IMDb > Saturday Night Live: The Best of Adam Sandler (1999) (TV)

Saturday Night Live: The Best of Adam Sandler (1999) (TV) More at IMDbPro »

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Before he was Happy Gilmore, Little Nicky, The Waterboy, or Billy Madison, Adam Sandler was doing Saturday... See more » | Add synopsis »
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Not necessarily Adam's best work, contrary to the title, but still fun for "SNL" fans... See more (9 total) »


  (in credits order)

Adam Sandler ... Himself (archive footage)
rest of cast listed alphabetically:

Kirstie Alley ... Newlywed (archive footage) (uncredited)

Alec Baldwin ... Todd (archive footage) (uncredited)

Ellen Cleghorne ... Cocolate Pudding (archive footage) (uncredited)

Clarence Clemons ... Himself (archive footage) (uncredited)

Glenn Close ... Gina (archive footage) (uncredited)

Courteney Cox ... Herself / Guest Host (archive footage) (uncredited)

Shannen Doherty ... Denise (archive footage) (uncredited)

David Duchovny ... Pauline (archive footage) (uncredited)

Chris Farley ... Daryl (archive footage) (uncredited)

Phil Hartman ... Various Characters (voice) (archive footage) (uncredited)

Michael Keaton ... Joey (archive footage) (uncredited)

Jon Lovitz ... Operaman's Older Brother (archive footage) (uncredited)

Norm MacDonald ... Himself (archive footage) (uncredited)

Tim Meadows ... Various Characters (archive footage) (uncredited)

Dennis Miller ... Himself (archive footage) (uncredited)

Jay Mohr ... Boyscout (archive footage) (uncredited)

Mike Myers ... Various Characters (archive footage) (uncredited)

Kevin Nealon ... Himself / Various Characters (archive footage) (uncredited)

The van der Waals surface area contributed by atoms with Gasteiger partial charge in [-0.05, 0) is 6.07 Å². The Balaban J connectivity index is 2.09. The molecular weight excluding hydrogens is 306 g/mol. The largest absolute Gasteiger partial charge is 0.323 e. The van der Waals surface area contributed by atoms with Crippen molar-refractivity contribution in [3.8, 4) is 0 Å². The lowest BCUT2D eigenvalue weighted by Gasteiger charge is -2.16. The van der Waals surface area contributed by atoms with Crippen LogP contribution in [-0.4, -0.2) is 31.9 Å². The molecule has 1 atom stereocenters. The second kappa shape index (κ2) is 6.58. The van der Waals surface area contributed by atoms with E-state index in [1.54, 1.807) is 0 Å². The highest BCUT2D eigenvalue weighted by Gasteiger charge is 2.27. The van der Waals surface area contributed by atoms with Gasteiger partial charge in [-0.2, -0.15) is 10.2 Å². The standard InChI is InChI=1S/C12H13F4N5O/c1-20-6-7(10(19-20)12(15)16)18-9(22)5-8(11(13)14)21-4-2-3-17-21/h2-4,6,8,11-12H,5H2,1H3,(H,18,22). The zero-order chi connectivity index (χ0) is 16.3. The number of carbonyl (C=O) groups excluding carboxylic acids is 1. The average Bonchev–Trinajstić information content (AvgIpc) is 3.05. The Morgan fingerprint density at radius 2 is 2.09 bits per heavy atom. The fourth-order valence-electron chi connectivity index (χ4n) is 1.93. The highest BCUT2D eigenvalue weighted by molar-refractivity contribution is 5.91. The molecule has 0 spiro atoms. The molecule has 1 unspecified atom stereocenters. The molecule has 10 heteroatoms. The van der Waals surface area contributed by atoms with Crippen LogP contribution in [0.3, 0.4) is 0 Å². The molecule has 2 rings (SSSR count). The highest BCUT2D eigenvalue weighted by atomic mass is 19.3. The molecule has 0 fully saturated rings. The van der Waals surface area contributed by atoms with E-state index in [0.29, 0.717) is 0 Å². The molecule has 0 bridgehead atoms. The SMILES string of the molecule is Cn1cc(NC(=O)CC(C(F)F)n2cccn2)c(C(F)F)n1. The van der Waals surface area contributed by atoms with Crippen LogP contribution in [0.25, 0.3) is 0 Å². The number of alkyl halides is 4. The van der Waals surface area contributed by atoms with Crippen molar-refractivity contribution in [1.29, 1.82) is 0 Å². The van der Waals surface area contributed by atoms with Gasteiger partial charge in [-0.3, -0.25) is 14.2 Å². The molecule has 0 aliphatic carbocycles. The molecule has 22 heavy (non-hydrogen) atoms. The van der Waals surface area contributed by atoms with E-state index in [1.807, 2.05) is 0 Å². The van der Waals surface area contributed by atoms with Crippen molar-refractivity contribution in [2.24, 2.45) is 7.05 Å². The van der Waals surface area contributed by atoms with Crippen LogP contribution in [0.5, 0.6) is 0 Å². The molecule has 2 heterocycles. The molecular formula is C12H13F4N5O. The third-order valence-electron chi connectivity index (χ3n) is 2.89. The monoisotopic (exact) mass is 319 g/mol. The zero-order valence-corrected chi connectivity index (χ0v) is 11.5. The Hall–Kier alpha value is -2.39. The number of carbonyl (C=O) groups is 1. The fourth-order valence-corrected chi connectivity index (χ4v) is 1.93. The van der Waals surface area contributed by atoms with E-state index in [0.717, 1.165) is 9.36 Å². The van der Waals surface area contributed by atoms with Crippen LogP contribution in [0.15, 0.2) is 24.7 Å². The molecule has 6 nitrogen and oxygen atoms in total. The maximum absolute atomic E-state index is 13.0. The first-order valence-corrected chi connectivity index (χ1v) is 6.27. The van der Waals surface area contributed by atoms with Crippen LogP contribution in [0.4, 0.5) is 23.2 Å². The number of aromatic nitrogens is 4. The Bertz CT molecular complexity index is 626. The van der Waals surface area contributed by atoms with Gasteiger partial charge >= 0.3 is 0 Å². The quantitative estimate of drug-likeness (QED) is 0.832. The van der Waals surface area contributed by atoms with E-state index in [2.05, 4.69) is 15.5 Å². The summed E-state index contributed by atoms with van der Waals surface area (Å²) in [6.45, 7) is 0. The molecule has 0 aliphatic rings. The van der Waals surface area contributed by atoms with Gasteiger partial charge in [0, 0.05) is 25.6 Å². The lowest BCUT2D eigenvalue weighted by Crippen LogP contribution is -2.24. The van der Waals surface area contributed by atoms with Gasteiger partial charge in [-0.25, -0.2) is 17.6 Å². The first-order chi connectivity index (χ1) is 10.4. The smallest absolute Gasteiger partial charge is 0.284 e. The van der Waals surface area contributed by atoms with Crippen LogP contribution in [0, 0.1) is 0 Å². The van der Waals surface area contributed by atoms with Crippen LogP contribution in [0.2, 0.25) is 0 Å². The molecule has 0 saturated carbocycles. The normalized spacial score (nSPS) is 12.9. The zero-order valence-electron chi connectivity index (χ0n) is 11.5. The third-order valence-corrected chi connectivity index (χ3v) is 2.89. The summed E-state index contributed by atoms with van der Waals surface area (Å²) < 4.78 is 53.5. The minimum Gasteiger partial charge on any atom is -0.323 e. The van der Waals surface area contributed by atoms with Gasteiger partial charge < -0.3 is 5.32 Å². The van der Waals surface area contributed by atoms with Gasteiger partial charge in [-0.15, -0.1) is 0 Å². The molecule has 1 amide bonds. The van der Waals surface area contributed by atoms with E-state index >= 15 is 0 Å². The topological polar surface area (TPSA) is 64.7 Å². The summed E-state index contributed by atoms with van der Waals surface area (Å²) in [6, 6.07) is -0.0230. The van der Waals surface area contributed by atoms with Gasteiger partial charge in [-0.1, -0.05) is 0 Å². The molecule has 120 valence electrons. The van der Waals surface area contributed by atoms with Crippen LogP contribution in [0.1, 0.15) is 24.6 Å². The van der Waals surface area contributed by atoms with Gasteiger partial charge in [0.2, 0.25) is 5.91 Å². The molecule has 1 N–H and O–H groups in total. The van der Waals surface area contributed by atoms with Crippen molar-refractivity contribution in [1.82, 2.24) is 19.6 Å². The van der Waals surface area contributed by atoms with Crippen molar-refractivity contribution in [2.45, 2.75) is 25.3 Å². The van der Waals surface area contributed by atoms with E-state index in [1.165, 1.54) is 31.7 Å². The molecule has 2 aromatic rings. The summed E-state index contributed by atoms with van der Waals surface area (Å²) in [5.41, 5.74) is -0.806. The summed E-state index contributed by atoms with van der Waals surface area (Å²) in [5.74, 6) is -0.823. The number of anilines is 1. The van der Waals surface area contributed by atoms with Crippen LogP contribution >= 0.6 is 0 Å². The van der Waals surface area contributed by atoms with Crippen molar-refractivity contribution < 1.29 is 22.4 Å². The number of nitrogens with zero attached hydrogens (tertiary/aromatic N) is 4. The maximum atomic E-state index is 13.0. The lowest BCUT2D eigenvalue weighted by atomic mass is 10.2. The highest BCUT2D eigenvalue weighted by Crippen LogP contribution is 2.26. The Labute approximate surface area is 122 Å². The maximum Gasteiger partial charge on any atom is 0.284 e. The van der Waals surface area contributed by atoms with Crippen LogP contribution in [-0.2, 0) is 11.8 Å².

Rob Schneider ... Various Characters (archive footage) (uncredited)

Sarah Silverman ... Chop Suey (archive footage) (uncredited)

David Spade ... Various Characters (archive footage) (uncredited)

Julia Sweeney ... Connie (archive footage) (uncredited)

Directed by
Beth McCarthy-Miller  (as Beth McCarthy)
Dave Wilson 
Peter Corbett (segment "Schmitt's Gay")
Writing credits
(in alphabetical order)
Allen Covert  uncredited
Tim Herlihy 
Ian Maxtone-Graham 
Jay Mohr 
Bob Odenkirk 
Adam Sandler 
Rob Schneider 
Robert Smigel 

Produced by
Ken Aymong .... supervising producer
Stacey Foster .... coordinating producer
Lorne Michaels .... executive producer
Michael Shoemaker .... producer
Film Editing by
Joe Bonanno (video tape)
Mark Jankeloff (video)
Teo Konuralp 
Production Management
Leslie Carangi .... unit production manager: second unit (segment "Schmitt's Gay") (as Leslie Carangi Kelley)
Gary Considine .... executive in charge of production
Second Unit Director or Assistant Director
Robert Caminiti .... associate director (as Bob Caminiti)
Sound Department
Chris Seeger .... post-production audio
Jay Vicari .... post-production audio
Other crew
Jeff Blasucci .... research coordinator
Dannyelle Bryant .... site coordinator
Michael Schumach .... title sequence
Lyle Schweitzer .... production coordinator
Robin Slenzak .... research coordinator
Dana Stefenson .... title sequence